So what resources do teachers turn to in an increasingly fractured world? "Joining a professional learning network that supports and challenges thinking is one of the most impactful things that a teacher can do to support their own learning," Anglemyer says.

Valerie Anglemyer, a middle school teacher with more than 13 years of experience.

A new program for teachers that offers this network along with other resources is the WE Teachers Program, an initiative developed by Walgreens in partnership with ME to WE and Mental Health America. WE Teachers provides tools and resources, at no cost to teachers, looking for guidance around the social issues related to poverty, youth violence, mental health, bullying, and diversity and inclusion. Through online modules and trainings as well as a digital community, these resources help them address the critical issues their students face.

Jessica Mauritzen, a high school Spanish teacher, credits a network of support for providing her with new opportunities to enrich the learning experience for her students. "This past year was a year of awakening for me and through support… I realized that I was able to teach in a way that built up our community, our school, and our students, and supported them to become young leaders," she says.

With the new WE Teachers program, teachers can learn to identify the tough issues affecting their students, secure the tools needed to address them in a supportive manner, and help students become more socially-conscious, compassionate, and engaged citizens.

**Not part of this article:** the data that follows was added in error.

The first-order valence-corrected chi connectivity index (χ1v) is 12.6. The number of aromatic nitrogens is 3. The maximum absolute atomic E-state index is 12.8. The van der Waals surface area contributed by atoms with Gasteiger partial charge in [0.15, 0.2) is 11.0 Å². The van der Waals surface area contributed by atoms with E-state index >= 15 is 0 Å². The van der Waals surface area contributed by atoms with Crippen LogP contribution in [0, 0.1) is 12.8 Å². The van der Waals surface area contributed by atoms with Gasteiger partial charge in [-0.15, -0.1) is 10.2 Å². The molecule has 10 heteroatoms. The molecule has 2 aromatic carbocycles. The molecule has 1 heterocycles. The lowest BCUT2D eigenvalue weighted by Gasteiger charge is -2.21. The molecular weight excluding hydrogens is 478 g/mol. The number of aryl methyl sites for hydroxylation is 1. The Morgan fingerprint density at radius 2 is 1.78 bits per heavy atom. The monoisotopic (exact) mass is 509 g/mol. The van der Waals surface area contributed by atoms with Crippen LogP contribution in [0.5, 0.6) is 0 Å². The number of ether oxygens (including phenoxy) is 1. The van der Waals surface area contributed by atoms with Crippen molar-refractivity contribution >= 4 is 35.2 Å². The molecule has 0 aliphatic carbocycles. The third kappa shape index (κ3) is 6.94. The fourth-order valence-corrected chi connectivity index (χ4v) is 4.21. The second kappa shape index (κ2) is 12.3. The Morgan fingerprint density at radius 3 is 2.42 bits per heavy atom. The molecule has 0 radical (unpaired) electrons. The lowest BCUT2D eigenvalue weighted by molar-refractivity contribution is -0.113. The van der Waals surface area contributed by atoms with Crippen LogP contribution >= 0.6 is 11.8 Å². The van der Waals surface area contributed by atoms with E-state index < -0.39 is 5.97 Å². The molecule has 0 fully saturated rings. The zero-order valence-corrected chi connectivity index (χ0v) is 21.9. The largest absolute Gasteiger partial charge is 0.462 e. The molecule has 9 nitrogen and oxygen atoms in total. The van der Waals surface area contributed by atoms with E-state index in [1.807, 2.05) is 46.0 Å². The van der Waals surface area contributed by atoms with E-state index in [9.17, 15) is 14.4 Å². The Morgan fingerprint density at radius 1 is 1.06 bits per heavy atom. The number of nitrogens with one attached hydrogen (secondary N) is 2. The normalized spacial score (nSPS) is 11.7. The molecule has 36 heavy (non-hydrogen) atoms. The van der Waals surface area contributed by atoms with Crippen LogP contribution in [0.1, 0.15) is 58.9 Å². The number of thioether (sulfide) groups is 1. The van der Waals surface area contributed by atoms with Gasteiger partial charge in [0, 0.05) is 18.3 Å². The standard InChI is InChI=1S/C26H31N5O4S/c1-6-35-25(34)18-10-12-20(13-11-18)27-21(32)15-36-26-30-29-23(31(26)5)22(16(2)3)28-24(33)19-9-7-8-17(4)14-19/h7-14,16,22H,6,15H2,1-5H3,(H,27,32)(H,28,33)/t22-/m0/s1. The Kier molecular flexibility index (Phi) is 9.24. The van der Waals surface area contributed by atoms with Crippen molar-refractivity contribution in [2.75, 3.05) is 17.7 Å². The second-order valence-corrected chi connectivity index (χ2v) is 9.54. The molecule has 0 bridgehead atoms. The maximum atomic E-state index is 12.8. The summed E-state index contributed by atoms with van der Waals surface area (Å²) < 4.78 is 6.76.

It's a potentially life-saving experience for students, and in turn, "a great gift for teachers," says Dr. Sanderlin.

"I wish I had the WE Teachers program when I was a teacher because it provides the online training and resources teachers need to begin to grapple with these critical social issues that plague our students every day," she adds.

In addition to the WE Teachers curriculum, the program features a WE Teachers Award to honor educators who go above and beyond in their classrooms. At least 500 teachers will be recognized and each will receive a $500 Walgreens gift card, which is the average amount teachers spend out-of-pocket on supplies annually. Teachers can be nominated or apply themselves. To learn more about the awards and how to nominate an amazing teacher, or sign up for access to the teacher resources available through WE Teachers, visit walgreens.com/metowe.

WE Teachers
True
Walgreens
via KGW-TV / YouTube

One of the major differences between women and men is that women are often judged based on their looks rather than their character or abilities.

"Men as well as women tend to establish the worth of individual women primarily by the way their body looks, research shows. We do not do this when we evaluate men," Naomi Ellemers Ph.D. wrote in Psychology Today.

Dr. Ellers believes that this tendency to judge a woman solely on her looks causes them to be seen as an object rather than a person.

Keep Reading Show less
Culture